Guramatunhu drives emancipation through jokes

By Kennedy Nyavaya

Comedy is a great tool to hold difficult conversations with people about the things that are askew in society, rising comedian Munyaradzi Guramatunhu has said.

Guramatunhu, who seems to take the saying that “there is a grain of truth in every joke” with the seriousness it deserves, has become one of the few women that continue to emerge in the comic sector once largely occupied by men.

In a recent interview with Standard Style, the 25-year-old jester, who detailed personal accounts of gender injustice, said jokes on stage as well as in skits are sometimes genuine comments on how women are largely treated in society.

“Whatever I want to say, I put it in the art, so you’ll hear it when you come to the shows, or see it when you watch the work, even in the comedy, where we can laugh about the pain as we work through it and we can laugh at the absurdity of what’s wrong,” she said.

But, it is not so easy for the bubbly character who insists that even after constantly proving their worth in the arts particularly or other sectors in general, women are judged harshly.

“I do not think that the reason we are not in the industry in great numbers is because we lack the confidence. It’s because we do not get afforded the same grace to just be viewed as humans as the men are,” she said.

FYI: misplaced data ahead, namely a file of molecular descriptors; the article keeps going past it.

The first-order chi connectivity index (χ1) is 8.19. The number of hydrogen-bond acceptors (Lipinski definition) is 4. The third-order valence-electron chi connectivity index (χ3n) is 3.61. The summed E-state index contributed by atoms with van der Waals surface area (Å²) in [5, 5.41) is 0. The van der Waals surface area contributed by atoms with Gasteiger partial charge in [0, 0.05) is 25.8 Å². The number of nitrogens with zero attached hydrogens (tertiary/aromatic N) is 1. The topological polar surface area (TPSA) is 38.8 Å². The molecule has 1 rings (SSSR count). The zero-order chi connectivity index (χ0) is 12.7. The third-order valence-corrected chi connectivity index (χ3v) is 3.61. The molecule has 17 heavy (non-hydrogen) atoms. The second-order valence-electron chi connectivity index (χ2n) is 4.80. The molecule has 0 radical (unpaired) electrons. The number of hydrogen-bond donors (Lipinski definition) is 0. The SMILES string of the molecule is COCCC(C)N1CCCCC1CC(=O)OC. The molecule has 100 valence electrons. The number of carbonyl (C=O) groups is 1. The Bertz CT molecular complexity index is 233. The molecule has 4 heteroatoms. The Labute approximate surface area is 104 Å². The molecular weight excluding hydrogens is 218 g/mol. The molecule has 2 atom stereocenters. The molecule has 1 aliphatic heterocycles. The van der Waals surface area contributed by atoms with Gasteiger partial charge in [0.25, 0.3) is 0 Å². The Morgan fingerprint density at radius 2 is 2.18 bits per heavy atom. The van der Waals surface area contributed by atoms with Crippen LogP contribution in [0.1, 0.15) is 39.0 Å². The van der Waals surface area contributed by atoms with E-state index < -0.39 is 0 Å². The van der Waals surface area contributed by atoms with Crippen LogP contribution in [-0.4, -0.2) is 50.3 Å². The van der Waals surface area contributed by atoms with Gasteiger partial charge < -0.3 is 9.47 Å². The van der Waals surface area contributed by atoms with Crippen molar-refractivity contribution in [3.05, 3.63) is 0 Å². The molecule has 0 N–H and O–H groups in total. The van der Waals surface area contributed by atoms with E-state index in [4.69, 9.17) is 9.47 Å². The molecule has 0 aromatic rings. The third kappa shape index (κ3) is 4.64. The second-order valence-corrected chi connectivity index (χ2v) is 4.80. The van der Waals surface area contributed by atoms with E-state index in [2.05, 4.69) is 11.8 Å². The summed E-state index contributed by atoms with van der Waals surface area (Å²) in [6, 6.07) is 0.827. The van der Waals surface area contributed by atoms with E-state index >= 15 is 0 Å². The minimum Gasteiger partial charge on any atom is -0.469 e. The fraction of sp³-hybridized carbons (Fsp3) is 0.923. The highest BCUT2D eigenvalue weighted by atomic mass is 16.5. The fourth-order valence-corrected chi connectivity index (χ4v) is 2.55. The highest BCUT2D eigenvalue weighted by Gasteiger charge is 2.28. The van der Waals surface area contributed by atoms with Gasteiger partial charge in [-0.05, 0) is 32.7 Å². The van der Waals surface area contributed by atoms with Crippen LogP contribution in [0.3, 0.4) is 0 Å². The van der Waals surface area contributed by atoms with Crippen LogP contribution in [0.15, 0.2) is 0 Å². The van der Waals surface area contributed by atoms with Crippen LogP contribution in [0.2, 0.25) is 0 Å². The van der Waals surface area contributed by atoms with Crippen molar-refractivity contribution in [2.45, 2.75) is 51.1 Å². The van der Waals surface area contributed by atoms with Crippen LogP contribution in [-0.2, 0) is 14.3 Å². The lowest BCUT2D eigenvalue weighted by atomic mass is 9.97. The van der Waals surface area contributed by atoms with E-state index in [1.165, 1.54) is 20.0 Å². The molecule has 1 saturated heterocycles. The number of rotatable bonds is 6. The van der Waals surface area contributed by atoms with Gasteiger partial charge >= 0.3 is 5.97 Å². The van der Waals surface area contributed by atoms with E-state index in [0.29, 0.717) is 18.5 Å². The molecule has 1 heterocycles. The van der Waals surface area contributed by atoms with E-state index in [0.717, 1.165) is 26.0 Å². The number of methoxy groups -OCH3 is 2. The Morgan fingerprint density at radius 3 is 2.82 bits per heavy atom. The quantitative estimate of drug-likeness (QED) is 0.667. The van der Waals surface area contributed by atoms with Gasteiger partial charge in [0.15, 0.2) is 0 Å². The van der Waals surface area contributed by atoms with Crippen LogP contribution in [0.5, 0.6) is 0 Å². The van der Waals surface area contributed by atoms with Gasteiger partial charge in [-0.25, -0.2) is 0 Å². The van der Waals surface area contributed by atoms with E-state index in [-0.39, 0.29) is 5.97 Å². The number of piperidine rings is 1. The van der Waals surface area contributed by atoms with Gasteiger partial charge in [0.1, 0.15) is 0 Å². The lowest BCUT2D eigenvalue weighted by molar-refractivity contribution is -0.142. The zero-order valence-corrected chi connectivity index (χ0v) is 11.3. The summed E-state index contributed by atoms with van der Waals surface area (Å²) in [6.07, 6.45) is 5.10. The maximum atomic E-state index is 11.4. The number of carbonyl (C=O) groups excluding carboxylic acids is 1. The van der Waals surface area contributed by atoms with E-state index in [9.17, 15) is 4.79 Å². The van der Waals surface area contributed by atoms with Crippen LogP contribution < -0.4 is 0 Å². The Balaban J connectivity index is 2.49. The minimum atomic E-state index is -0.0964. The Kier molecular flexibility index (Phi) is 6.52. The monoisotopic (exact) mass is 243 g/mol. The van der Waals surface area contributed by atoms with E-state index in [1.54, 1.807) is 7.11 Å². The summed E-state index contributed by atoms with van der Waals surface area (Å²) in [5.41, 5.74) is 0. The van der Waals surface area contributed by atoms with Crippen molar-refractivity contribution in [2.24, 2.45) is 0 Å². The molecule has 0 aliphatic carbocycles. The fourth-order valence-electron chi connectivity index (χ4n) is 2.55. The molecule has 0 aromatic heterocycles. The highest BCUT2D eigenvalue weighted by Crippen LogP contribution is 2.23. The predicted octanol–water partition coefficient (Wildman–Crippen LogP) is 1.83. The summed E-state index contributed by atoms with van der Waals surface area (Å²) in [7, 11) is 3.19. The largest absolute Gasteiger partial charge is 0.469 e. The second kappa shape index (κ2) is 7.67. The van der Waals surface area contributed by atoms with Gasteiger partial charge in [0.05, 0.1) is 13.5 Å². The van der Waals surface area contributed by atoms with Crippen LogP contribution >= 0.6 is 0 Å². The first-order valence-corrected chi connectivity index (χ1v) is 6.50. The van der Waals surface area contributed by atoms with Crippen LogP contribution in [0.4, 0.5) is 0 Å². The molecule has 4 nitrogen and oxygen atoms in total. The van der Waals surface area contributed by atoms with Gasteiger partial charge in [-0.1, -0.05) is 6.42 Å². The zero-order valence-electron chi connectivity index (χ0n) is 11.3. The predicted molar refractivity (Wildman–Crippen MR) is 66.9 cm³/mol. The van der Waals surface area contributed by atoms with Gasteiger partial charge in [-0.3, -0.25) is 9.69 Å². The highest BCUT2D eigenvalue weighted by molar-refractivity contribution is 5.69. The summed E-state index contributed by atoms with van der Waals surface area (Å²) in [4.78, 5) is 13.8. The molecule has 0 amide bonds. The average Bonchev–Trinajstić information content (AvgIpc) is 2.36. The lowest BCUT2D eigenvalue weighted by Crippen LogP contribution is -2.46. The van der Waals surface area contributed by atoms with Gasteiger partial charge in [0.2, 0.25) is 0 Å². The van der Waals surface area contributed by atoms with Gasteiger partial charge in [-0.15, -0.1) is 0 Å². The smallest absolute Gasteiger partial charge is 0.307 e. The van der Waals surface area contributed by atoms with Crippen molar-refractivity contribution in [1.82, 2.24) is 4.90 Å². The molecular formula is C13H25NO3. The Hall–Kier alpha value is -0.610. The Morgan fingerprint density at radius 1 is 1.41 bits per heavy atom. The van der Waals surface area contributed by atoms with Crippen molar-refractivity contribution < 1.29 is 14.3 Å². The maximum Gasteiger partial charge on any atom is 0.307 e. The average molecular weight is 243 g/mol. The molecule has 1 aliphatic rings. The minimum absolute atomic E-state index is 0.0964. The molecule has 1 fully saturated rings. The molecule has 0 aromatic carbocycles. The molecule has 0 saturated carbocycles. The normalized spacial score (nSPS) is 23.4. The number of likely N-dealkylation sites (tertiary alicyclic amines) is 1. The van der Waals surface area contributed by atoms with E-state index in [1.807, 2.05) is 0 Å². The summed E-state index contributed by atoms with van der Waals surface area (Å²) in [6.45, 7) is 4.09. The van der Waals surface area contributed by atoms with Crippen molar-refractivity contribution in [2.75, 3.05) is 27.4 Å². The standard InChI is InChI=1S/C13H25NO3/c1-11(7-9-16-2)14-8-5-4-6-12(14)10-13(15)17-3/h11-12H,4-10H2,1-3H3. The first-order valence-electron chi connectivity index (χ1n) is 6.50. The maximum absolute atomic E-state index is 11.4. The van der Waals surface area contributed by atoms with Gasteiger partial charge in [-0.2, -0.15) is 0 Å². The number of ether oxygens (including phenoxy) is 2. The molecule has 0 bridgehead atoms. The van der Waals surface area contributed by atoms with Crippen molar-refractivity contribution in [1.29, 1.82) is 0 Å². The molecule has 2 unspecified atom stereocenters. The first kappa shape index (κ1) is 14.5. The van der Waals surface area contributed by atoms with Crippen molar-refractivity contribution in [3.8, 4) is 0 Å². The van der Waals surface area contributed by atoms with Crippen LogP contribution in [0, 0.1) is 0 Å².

“We constantly have to decide between being ourselves and potentially losing the job and presenting ourselves as a more palatable being. You exhaust yourself working at that plus the actual job for the sake of personal safety sometimes, that with all the unnecessary little sexual micro-aggressions that happen. Men don’t have to make that choice.”

On set, the aspiring speech pathologist, currently studying Chinese and Linguistics at the University of Zimbabwe, has gained acclaim for wittily sketching the different characteristics of women in positions of power.

“It (parody skits) is important so that we give women the space to be the good leaders they can be by somehow humanising them through the art because most times women do not get a chance to just be humans, so by cracking a joke about them you get to amplify their message and personality,” she said.

After making her way into comedy circles through a HIFA initiative by veteran comedian Carl Joshua Ncube in 2018, she has continued under the persistent encouragement of award-winning humour mentor and Simuka Comedy founder Doc Vikela.

Currently, she’s working on sharpening her skills as an actress, director, producer, and writer in both film and theatre.

However, Guramatunhu could not be drawn into divulging what personal achievements she aspires for, but pledged to invest her energy towards the development of the arts sector.

“At the moment I am at the start of everything and would love to work towards elevating everything to help the industry commercialise so we do not have to live through donations,” she said.

“It is going to take a while, but we will need to reinvest into it until we succeed”.

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